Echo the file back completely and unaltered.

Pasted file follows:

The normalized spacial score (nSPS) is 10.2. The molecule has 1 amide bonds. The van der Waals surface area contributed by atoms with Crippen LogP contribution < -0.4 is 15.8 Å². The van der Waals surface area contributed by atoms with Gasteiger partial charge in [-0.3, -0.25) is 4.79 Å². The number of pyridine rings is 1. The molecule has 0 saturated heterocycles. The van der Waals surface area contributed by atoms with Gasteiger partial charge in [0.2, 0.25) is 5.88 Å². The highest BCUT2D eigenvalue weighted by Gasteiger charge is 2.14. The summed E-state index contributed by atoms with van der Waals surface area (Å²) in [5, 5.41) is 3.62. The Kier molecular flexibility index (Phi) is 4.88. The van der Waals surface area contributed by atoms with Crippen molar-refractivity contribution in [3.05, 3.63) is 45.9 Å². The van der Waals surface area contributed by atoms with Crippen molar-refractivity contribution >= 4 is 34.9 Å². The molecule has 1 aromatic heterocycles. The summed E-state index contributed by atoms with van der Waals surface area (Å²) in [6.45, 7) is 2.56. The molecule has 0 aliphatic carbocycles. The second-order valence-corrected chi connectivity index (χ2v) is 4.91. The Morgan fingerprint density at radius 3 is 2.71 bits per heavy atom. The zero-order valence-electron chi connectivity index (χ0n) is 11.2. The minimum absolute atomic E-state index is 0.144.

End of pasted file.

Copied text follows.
The normalized spacial score (nSPS) is 10.2. The molecule has 1 amide bonds. The van der Waals surface area contributed by atoms with Crippen LogP contribution < -0.4 is 15.8 Å². The van der Waals surface area contributed by atoms with Gasteiger partial charge in [-0.3, -0.25) is 4.79 Å². The number of pyridine rings is 1. The molecule has 0 saturated heterocycles. The van der Waals surface area contributed by atoms with Gasteiger partial charge in [0.2, 0.25) is 5.88 Å². The highest BCUT2D eigenvalue weighted by Gasteiger charge is 2.14. The summed E-state index contributed by atoms with van der Waals surface area (Å²) in [5, 5.41) is 3.62. The Kier molecular flexibility index (Phi) is 4.88. The van der Waals surface area contributed by atoms with Crippen molar-refractivity contribution in [3.05, 3.63) is 45.9 Å². The van der Waals surface area contributed by atoms with Crippen molar-refractivity contribution >= 4 is 34.9 Å². The molecule has 1 aromatic heterocycles. The summed E-state index contributed by atoms with van der Waals surface area (Å²) in [6.45, 7) is 2.56. The molecule has 0 aliphatic carbocycles. The second-order valence-corrected chi connectivity index (χ2v) is 4.91. The Morgan fingerprint density at radius 3 is 2.71 bits per heavy atom. The zero-order valence-electron chi connectivity index (χ0n) is 11.2. The minimum absolute atomic E-state index is 0.144.